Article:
In the absence of a union of Pew-Sitting Sermon-Hearing Church Goers (PSSHCG) to let pastors know how the congregation is receiving their sermons, we are hereby taking it upon ourselves to act on their behalf.
There being no PSSHCG union, sermon listeners usually resort to anonymous letters, hurried conferences in the foyer before and after worship, and murmuring in order to express their opinion of the preaching in their church. Such protests are frowned upon by pastors (with good reason), but with no acceptable way of registering their concern, sermon-listeners often have no other recourse but the anonymous letter, the quick foyer conference, or murmuring.
Until such a time as this group forms their PSSHCG union, we will (ahem) be glad to speak for them.
As the Apostle Paul once said, “I speak as a fool” (II Corinthians 11:21).
For what it’s worth, what follows are the Ten Commandments of Preaching as felt by the men and women in the pews.
Two or three years ago, when our denomination focused on Paul’s Epistle to the Romans for the annual Mid-Winter Bible Study, I taught the book in several places and wrote a number of practical articles which are posted on our website.
The thing about this being Holy Scripture however–and not just the writings of one apostle to a church–is that it continues to yield insights long after one thinks he has plumbed its depths. One of the traits of God’s Word is that it has no bottom, no place where one arrives and decides “that’s all there is.”
This book, your Bible, is unlike all the other books on your shelves. It’s a rare novel that you take down and reread for the fourth or fifth time, finding insights which you missed the other times. With most books, you read them once and you’re through. But, one could spend a full year on any one book of the Bible and never exhaust its riches.
It’s that deep, that multifaceted, that rich.
If the Epistle of Romans is like a gold mine–and it is–then chapter 8 of Romans is like a mother lode, a rich vein, in that mine. You can find nuggets laying on the ground which require no effort from you except to recognize them and gather them in and put them to work in your world. Romans 8 is strewn with nuggets.
But there are also deeper riches in this rich chapter which yield themselves only to those who spend time there, dig down deeply, study quietly and widely and thoughtfully, and who wait for the revelations from the Lord, who after all is the true Author of the piece. Some truths are so profound and so well-camouflaged they give themselves only to those who meditate and wait patiently at the feet of the Master Teacher.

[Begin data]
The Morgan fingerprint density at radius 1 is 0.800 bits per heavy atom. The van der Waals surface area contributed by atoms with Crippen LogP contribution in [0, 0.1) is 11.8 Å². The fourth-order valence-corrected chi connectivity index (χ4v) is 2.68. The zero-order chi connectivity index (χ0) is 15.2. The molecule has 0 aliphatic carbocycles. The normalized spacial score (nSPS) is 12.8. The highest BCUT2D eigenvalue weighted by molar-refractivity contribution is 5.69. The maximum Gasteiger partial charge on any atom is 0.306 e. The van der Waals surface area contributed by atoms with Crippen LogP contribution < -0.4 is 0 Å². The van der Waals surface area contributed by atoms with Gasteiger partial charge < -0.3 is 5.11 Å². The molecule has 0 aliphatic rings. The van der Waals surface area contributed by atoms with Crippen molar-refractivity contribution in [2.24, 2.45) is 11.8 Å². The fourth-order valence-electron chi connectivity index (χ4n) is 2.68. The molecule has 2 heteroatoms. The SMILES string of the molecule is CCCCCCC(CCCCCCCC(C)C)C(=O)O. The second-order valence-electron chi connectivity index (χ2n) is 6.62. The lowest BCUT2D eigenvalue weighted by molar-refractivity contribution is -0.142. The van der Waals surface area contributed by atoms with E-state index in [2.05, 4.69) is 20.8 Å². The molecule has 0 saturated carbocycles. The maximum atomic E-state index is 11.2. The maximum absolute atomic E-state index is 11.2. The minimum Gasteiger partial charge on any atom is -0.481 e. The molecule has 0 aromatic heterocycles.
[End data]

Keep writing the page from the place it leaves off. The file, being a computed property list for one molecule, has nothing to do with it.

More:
Consider, based on Romans 8, the following outline: What God Does For Us We Cannot Do For Ourselves.
Often on Sunday morning, I’ll post something on Facebook to encourage pastors. I particularly love to encourage the ones who may be preaching to members of their congregation who despise them and are working to remove them from the pulpit.
I’ve been there, done that, in two churches. It’s a lonely feeling, one you would not wish on your enemy.
Today my little note encouraged pastors to remember why the message of Jesus is called “good news,” and to preach that.
That word was so elementary, such a no-brainer, that one might wonder why we said it or why it got such a large response from readers (aka, Facebook friends, many of whom are preachers).
Here’s why: We pastors sometimes feed our people fiber instead of protein, filler instead of nourishment. I suspect it’s not a conscious decision (“I will now cut corners on my preaching”), but something that develops as a result of neglect, fatigue, or discouragement.
Someone needs to recognize that this is happening and call us back to our God-given task of preaching the gospel. Again, you would think this would be a no-brainer. But I cannot tell you how many times pastors have told me they model their preaching after an Elijah or Jeremiah or Amos. One said his role model was John the Baptist. Personally, I don’t see it. We are called to proclaim the Gospel of the Lord Jesus Christ (Romans 1:16), and not to address every sinful failing of Washington, D.C. or whoever happens to be the current occupant of the White house.